Wigan Casino

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The Wigan Casino was a nightclub in Wigan, England. Operating between 1973 and 1981,[1] it became known as a primary venue for Northern soul music. It carried forward the legacy created by clubs such as the Twisted Wheel in Manchester, the Chateau Impney (Droitwich), the Catacombs (Wolverhampton) and the Golden Torch (Tunstall, Stoke-on-Trent). It remains one of the most famous clubs in Northern England.[2] In 1978, allegedly the American music magazine Billboard voted Wigan Casino "The Best Disco in the World", ahead of New York's Studio 54.[3] Although there is no tangible evidence of this award ever being publicised.

This England, a TV documentary about the Wigan Casino, was filmed in 1977. Russ Winstanley and Dave Nowell wrote a history of the club, Soul Survivors, The Wigan Casino Story, which was published in 1996. A stage play by Mick Martin about the Wigan Casino years, Once upon a time in Wigan, debuted in February 2003 at the Contact Theatre in Manchester and has since toured nationally.

History[edit]

Wigan Casino was the name of the last incarnation of a Wigan ballroom called the Empress. Local DJ's Brian Rigby and Alan Cain approached lease owner Gerry Marshall to run all-nighters. Venue manager Mike Walker brought in Russ Winstanley, who had a DJ set at the local rugby club, to the Casino. At 2 am on Sunday 23 September 1973, Wigan Casino started its first-ever Northern soul all-nighter, with Winstanley as the DJ. After Winstanley and his helper Ian Fishwick, Kev Roberts was the third DJ at Casino all-nighters, who was quickly joined by Richard Searling[4] Soul performers that performed there include Jackie Wilson, Edwin Starr and Junior Walker.

Young people from all over the UK regularly attended Wigan Casino to hear the latest northern soul artists and to dance. There were long queues to get in. The second dance floor, Mr M's, stayed open until 6 am and played oldies songs from a variety of DJs including Dave Evison and Steve Whittle. All-nighters generally ended with three songs that became known as the '3 before 8': "Time Will Pass You By" by Tobi Legend, "Long After Tonight Is All Over" by Jimmy Radcliffe, and "I'm on My Way" by Dean Parrish.[5] Parrish (born Phil Anastasi) remained active on the Northern soul circuit until his death in 2021.

Wigan Casino's 500th all-nighter was held on Saturday 16 May 1981, from midnight to 8am. Over the eight years it was open, it reputedly had over one million people through its doors.[6]

Wigan Council owned the building and wanted to extend the nearby Civic Centre, but short of funding, it never went ahead.[6] The club closed on 6 December 1981; that final night of Wigan Casino in its Northern soul state was DJ'd by Winstanley, and the '3 before 8' were played three times consecutively at the end of the night. The crowd refused to leave; according to Winstanley, to "break this spell of hysteria", he picked a 7" at random from his box and played that. This final Wigan Casino song became one of the most famous Northern soul songs of all time, Frank Wilson's "Do I Love You (Indeed I Do)".[citation needed] Annual reunions are held in Wigan and Blackpool hosted by various original DJs.[citation needed]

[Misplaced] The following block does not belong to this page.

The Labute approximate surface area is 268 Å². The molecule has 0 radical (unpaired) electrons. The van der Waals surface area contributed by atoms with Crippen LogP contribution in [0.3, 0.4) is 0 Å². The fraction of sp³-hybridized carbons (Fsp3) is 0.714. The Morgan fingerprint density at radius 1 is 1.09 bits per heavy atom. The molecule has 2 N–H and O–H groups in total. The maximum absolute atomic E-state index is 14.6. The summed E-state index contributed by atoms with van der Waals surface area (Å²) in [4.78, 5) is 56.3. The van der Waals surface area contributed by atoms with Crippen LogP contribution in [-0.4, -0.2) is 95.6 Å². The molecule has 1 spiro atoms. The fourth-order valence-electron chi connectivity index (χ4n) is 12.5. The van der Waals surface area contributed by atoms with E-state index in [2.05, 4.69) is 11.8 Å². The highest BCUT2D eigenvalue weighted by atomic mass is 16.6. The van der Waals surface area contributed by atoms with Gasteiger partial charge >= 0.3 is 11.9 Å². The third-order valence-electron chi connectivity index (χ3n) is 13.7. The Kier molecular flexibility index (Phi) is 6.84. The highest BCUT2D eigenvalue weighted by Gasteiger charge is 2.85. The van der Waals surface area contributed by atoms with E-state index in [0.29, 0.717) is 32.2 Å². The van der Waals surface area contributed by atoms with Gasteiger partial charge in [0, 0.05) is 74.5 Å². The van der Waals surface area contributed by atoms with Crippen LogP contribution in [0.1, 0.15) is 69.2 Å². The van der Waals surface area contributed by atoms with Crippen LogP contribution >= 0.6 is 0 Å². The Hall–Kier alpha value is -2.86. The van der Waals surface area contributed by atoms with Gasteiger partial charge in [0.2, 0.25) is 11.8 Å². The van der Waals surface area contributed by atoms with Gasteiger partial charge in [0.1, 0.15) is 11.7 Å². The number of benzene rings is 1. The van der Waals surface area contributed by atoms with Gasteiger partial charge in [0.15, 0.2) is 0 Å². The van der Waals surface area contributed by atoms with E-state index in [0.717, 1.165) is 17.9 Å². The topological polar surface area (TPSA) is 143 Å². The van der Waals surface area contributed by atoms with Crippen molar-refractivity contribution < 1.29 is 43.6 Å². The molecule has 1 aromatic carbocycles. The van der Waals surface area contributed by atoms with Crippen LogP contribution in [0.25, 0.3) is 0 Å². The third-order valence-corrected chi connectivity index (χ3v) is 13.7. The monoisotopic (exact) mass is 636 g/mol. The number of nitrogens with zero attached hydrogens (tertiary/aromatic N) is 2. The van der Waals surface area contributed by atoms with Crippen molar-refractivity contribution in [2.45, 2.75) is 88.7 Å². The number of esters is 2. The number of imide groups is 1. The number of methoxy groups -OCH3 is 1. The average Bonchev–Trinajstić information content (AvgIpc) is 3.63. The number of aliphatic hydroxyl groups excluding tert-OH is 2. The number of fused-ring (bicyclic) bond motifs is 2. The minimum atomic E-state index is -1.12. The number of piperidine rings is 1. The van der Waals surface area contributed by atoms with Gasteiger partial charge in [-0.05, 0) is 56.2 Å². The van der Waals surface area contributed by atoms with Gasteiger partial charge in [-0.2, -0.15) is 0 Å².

The Casino is commemorated with a Blue plaque, which was installed in 2014, marking the place where the doors to the club once stood.[7]

The site is now occupied by the Grand Arcade shopping centre, which pays homage to the club with its Casino Café.[5]

See also[edit]

References[edit]

  1. ^ "Archived copy". Archived from the original on 22 April 2016. Retrieved 14 April 2019.CS1 maint: archived copy as title (link)
  2. ^ "BBC Manchester - Clubbing - Wigan Casino". BBC.co.uk. Retrieved 3 June 2015.
  3. ^ "Wigan Casino voted greatest disco in the world". The Guardian. 15 June 2011.
  4. ^ "Chris Hunt | Wigan Casino". Chrishunt.biz. 23 September 1973. Retrieved 3 June 2015.
  5. ^ a b "Casino". www.grand-arcade.co.uk. Archived from the original on 15 May 2013. Retrieved 15 November 2019.
  6. ^ a b "Another spin for the Casino". BBC Local. 9 August 2007.
  7. ^ "What Does A Blue Plaque For Wigan Casino Mean, Anyway?". Clash. 9 September 2014.

Further reading[edit]

  • Shaw, Dave. Casino. Bee Cool Publishing, ISBN 0-9536626-2-4. The Northern Soul Top 500, Setting the Record Straight by Richard Searling, Soul Survivors by Dave Nowell.

External links[edit]

Coordinates: 53°32′47.24″N 2°37′44.48″W / 53.5464556°N 2.6290222°W / 53.5464556; -2.6290222